Leaving Prison: A WNPR Series

Part Three: A Train To Virginia

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Leaving Prison
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Leaving Prison

 

Getting out of prison can be hard, and it can be easier when you've got support.  But sometimes what's needed more than support...is a change.
 
In the third in a three part series, WNPR's Jeff Cohen is there when a former inmate does what she says she has to do to stay out of prison -- she packs up her things, gets on a train, and leaves.
 
It's Tuesday, and April Harrison is at Hartford's Union station with her life in her luggage.  She got out of prison less than a week ago after a nearly year-long jail bid that she got after she stabbed her boyfriend in the groin.   Since her release, Harrison has spent a few days with her family -- cooking, partying, calling into radio stations to thank her friends for their love and support. And three boxes of chocolate caramel-colored hair dye later, her gray roots are gone. 
 
Cohen: How was your weekend?
 
Harrison: I haven't slept.  My kids, between the grandkids and my kids they drove me out of my mind.  And my mother.  My dad.
 
(talking)
 
Now, after just a few short days at home, she leaving -- on a 12-hour, one-way train trip to Virginia, where her oldest daughter lives.  She's got three bags of luggage that she thought she could check -- but she can't.  She's got $46 dollars and some snacks.  And she's leaving nothing but family behind.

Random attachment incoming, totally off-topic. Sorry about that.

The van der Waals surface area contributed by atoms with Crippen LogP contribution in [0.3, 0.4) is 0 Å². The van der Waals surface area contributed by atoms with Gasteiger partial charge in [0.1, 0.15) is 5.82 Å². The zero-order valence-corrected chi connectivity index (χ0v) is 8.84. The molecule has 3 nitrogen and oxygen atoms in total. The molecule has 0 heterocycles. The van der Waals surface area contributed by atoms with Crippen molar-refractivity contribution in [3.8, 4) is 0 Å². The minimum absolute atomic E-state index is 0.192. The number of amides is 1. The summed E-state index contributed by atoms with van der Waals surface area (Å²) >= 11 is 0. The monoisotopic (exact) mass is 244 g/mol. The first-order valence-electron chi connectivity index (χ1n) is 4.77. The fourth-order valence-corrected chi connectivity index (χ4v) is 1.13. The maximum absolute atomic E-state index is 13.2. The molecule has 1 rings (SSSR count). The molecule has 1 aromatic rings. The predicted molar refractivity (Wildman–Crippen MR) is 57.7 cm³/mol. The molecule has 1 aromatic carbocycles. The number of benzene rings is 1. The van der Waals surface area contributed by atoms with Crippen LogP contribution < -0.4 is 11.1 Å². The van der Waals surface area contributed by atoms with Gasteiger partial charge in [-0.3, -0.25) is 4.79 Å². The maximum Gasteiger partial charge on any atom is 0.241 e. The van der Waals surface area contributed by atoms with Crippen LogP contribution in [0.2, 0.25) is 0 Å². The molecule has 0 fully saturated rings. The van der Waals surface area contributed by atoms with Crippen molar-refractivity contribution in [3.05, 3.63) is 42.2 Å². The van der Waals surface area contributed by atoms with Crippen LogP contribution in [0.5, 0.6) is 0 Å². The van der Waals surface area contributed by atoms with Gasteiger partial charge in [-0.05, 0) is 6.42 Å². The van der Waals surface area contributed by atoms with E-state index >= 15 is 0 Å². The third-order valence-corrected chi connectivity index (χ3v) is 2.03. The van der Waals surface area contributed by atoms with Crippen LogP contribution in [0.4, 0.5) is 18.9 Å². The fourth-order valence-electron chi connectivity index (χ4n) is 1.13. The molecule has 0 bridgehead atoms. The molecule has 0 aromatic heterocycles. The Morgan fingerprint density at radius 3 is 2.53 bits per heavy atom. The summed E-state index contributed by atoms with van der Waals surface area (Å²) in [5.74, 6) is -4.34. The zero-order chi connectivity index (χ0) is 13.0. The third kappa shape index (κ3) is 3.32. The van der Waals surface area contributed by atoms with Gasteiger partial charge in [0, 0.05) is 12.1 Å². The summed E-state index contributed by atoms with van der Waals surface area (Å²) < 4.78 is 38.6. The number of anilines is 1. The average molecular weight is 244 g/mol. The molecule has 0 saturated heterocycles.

Cohen:  So you're going now, are you going in your mind for good?
 
Harrison: Yeah. In my mind for good, yeah, absolutely.  I can't stay back here. There's just no way, there's just -- I can't.  Because I'll be right back up there.  
 
When she says up there, she means prison.
 
Harrison: I can't. It's time now. My kids are grown, they got their own children, they got their own lives, so I gotta do me.
 
Cohen: You think it's going to be tempting to want to come back? 
 
Harrison: Absolutely. Because I'm going to miss my kids and my grandkids.
 
Cohen: What do you do to avoid that?
 
Harrison: Hopefully be working.  Absolutely.
 
Harrison is at the train station with Denise Holloman, her case worker from the non-profit Community Partners in Action. Also there is Deb Neves, her long-time friend. Harrison goes to the ticket counter and checks in.
 
Harrison: Now I've never taken the train before.
 
Train Guy: Why not? 
 
Harrison: I just never taken the train. I never left Connecticut before.
 
That's not entirely true.  She's used to go to the package store in Massachusetts on Sundays.  She's been to New Jersey.  It's just that she's never lived outside of Connecticut before.  Deb Neves says that the change will be good.
 
(Train talk)
 
Neves: Everything being new and nothing familiar might be a good thing for her.  Too much familiarity is a problem for April.
 
Harrison: Yeah, because I go right back to what's familiar.
 
Neves: So, everything new -- it's going to be a good change.
 
(TRAIN LEAVING, DEB TALKS) 
 
I got an email a couple weeks ago from Harrison.  She got a part-time job in a diner five days after she got to Virginia.  But Neves, her friend, says she lost that job when the owner decided to make the place take out only and laid everyone off.  So now, Harrison is back to looking for work, looking for her own place to live, and looking for a new start.
 
For WNPR, I'm Jeff Cohen.